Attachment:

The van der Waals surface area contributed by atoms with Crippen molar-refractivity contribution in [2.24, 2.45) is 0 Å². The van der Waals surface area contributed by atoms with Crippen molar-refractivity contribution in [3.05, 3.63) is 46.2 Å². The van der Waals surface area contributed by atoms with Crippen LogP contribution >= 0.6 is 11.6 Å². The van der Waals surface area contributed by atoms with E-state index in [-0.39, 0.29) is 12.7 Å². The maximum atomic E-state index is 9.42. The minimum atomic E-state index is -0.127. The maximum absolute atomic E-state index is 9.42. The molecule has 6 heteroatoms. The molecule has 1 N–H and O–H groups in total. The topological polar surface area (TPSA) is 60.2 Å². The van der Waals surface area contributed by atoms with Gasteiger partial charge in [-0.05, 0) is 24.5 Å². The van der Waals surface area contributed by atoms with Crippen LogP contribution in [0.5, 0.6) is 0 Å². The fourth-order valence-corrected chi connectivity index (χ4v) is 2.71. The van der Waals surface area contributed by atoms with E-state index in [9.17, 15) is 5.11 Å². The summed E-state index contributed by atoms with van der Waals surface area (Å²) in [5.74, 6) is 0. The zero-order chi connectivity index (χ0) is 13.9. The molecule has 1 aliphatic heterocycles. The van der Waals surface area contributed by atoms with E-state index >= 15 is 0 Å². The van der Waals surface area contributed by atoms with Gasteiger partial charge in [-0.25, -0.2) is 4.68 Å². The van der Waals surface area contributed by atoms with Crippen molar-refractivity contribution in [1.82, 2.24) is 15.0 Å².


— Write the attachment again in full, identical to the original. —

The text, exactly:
The van der Waals surface area contributed by atoms with Crippen molar-refractivity contribution in [2.24, 2.45) is 0 Å². The van der Waals surface area contributed by atoms with Crippen molar-refractivity contribution in [3.05, 3.63) is 46.2 Å². The van der Waals surface area contributed by atoms with Crippen LogP contribution >= 0.6 is 11.6 Å². The van der Waals surface area contributed by atoms with E-state index in [-0.39, 0.29) is 12.7 Å². The maximum atomic E-state index is 9.42. The minimum atomic E-state index is -0.127. The maximum absolute atomic E-state index is 9.42. The molecule has 6 heteroatoms. The molecule has 1 N–H and O–H groups in total. The topological polar surface area (TPSA) is 60.2 Å². The van der Waals surface area contributed by atoms with Gasteiger partial charge in [-0.05, 0) is 24.5 Å². The van der Waals surface area contributed by atoms with Crippen LogP contribution in [0.5, 0.6) is 0 Å². The fourth-order valence-corrected chi connectivity index (χ4v) is 2.71. The van der Waals surface area contributed by atoms with E-state index in [9.17, 15) is 5.11 Å². The summed E-state index contributed by atoms with van der Waals surface area (Å²) in [5.74, 6) is 0. The zero-order chi connectivity index (χ0) is 13.9. The molecule has 1 aliphatic heterocycles. The van der Waals surface area contributed by atoms with E-state index >= 15 is 0 Å². The van der Waals surface area contributed by atoms with Gasteiger partial charge in [-0.25, -0.2) is 4.68 Å². The van der Waals surface area contributed by atoms with Crippen molar-refractivity contribution in [1.82, 2.24) is 15.0 Å².